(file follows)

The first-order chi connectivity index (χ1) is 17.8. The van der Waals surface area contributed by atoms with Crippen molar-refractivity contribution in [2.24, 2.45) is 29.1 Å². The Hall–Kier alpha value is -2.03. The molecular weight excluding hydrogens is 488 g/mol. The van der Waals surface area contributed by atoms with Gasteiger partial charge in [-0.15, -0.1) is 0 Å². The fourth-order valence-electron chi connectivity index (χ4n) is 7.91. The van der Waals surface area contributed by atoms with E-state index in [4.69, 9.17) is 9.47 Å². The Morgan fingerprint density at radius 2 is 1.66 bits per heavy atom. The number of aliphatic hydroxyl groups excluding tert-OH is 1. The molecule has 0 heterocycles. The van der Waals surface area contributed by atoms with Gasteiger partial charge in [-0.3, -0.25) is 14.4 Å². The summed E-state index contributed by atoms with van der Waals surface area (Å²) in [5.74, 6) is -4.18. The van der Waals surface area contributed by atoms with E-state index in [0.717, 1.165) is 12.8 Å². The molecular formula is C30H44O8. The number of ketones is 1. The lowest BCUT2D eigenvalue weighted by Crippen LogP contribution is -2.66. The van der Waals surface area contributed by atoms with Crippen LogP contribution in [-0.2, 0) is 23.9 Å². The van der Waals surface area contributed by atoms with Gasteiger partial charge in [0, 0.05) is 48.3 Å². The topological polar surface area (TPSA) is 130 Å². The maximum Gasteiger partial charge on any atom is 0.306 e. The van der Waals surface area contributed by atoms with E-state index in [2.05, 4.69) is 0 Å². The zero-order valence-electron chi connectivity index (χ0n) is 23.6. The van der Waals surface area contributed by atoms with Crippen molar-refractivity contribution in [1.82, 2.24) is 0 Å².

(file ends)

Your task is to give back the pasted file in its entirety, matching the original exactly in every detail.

The first-order chi connectivity index (χ1) is 17.8. The van der Waals surface area contributed by atoms with Crippen molar-refractivity contribution in [2.24, 2.45) is 29.1 Å². The Hall–Kier alpha value is -2.03. The molecular weight excluding hydrogens is 488 g/mol. The van der Waals surface area contributed by atoms with Gasteiger partial charge in [-0.15, -0.1) is 0 Å². The fourth-order valence-electron chi connectivity index (χ4n) is 7.91. The van der Waals surface area contributed by atoms with E-state index in [4.69, 9.17) is 9.47 Å². The Morgan fingerprint density at radius 2 is 1.66 bits per heavy atom. The number of aliphatic hydroxyl groups excluding tert-OH is 1. The molecule has 0 heterocycles. The van der Waals surface area contributed by atoms with Gasteiger partial charge in [-0.3, -0.25) is 14.4 Å². The summed E-state index contributed by atoms with van der Waals surface area (Å²) in [5.74, 6) is -4.18. The van der Waals surface area contributed by atoms with E-state index in [0.717, 1.165) is 12.8 Å². The molecular formula is C30H44O8. The number of ketones is 1. The lowest BCUT2D eigenvalue weighted by Crippen LogP contribution is -2.66. The van der Waals surface area contributed by atoms with Crippen LogP contribution in [-0.2, 0) is 23.9 Å². The van der Waals surface area contributed by atoms with Gasteiger partial charge in [0, 0.05) is 48.3 Å². The topological polar surface area (TPSA) is 130 Å². The maximum Gasteiger partial charge on any atom is 0.306 e. The van der Waals surface area contributed by atoms with E-state index in [2.05, 4.69) is 0 Å². The zero-order valence-electron chi connectivity index (χ0n) is 23.6. The van der Waals surface area contributed by atoms with Crippen molar-refractivity contribution in [1.82, 2.24) is 0 Å².